For Australia, as for many nations, the First World War remains the most costly conflict in its history in terms of deaths and casualties with the highest death-rate suffered by any national army in the war. From a population of less than five million, 416,809 men enlisted, over 60,000 were killed and 156,000 wounded, gassed, or taken prisoner. In the Second World War over 993,000 Australians served in the armed forces, of those on active service, 27,073 were killed in action or died, 23,477 were wounded, and 30,560 were taken prisoner of war, 8296 dying in captivity.
The First World War was not the first major conflict in which the young men of Australia had fought, however it was the fiery crucible that saw the formation of the history and identity of the young nation of Australia through its selfless creed of mateship, sacrifice and service at Anzac Cove in Gallipoli then on the Western Front in France and Belgium, thus the famous ANZAC spirit and Australia's identity as a nation was born.
Australians had first fought in the South African war of 1899-1902 winning six Victoria Crosses (VC)- the highest award for bravery for British and Commonwealth servicemen.
The first VC was awarded to Captain Neville Howse a doctor with the News South Wales Medical Corps. On July 24, 1900 in an action at Vredefort, Orange Free State he saw a trumpeter fall wounded close to an enemy position – Howse galloped out to rescue him but his horse was hit. The doctor continued on foot treated the trumpeter's wounds and carried the man to safety. The VC won by Howse is doubly unique since it is the only one to be awarded to a member of the Medical Services in the Australian Armed Forces.
Many of the Australian troops were very experienced riders who were also capable of roughing it in the tough terrain of the South African veldt – this made them formidable opponents for the Boer troops who at the close of the war had adopted guerilla tactics to combat British and Imperial troops.
The Second South African war may have been the first time that Australian troops had been in action but it was following the nation's sacrifice and commitment in the First World War that Australia gained its distinct and proud national identity.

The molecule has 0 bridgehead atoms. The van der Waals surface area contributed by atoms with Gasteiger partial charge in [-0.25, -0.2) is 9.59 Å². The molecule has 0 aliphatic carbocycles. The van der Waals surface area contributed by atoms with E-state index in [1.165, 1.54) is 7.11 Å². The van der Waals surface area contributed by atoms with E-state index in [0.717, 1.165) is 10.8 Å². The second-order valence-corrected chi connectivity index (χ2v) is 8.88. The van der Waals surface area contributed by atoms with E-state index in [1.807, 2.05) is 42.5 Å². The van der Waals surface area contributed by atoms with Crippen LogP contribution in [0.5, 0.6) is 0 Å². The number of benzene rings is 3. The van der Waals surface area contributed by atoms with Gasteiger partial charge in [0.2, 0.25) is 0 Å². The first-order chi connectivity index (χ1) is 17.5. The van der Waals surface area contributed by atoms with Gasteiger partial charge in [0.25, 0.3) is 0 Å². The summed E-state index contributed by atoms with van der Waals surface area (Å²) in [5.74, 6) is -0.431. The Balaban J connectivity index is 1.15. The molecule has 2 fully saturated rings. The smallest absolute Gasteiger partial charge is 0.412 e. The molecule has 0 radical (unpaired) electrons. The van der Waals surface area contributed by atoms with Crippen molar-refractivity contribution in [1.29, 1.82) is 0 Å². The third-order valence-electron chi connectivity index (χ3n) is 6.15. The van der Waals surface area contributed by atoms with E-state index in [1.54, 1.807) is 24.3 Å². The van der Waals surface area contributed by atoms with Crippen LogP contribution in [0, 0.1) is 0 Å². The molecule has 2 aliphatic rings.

The focus for this is Anzac Day on April 25, a time to remember the 8,709 men from Australia and 2,721 from New Zealand killed in the ill fated amphibious landing on the Gallipoli peninsula in southern Turkey in 1915 - as well as the 40,000 plus men killed on the Western Front in France and Belgium.
The ANZAC name comes from an Army Corps formed from men from Australia and New Zealand: hence the initials ANZAC. Celebrated in Both Australia and New Zealand, Anzac Day is a unique memorial day for two sovereign countries.
Nine Australian soldiers would win the VC during the Gallipoli campaign. The fighting in Gallipoli would not only establish the national identity of Australians and New Zealanders but also that of the post-Ottoman Empire Turkey set up by Kemel Ataturk.
The ANZAC spirit was time and time again tested on the Western Front in WW1, and in New Guinea on the Kokoda Track, Crete and Tobruk and all other battlegrounds where Aussies fought in WW2. It was also in huge abundance at at Long Tan in Vietnam when in over three and a half hours on August 18, 1966 where the guns of 161 Field Battery, 16 Field Regiment, Royal New Zealand Artillery fired over 3,500 rounds of 105mm ammunition supporting the massively outnumbered men of D Coy 6 Royal Australian Regiment. Today in Australia August 18 is remembered as Vietnam Veterans Day.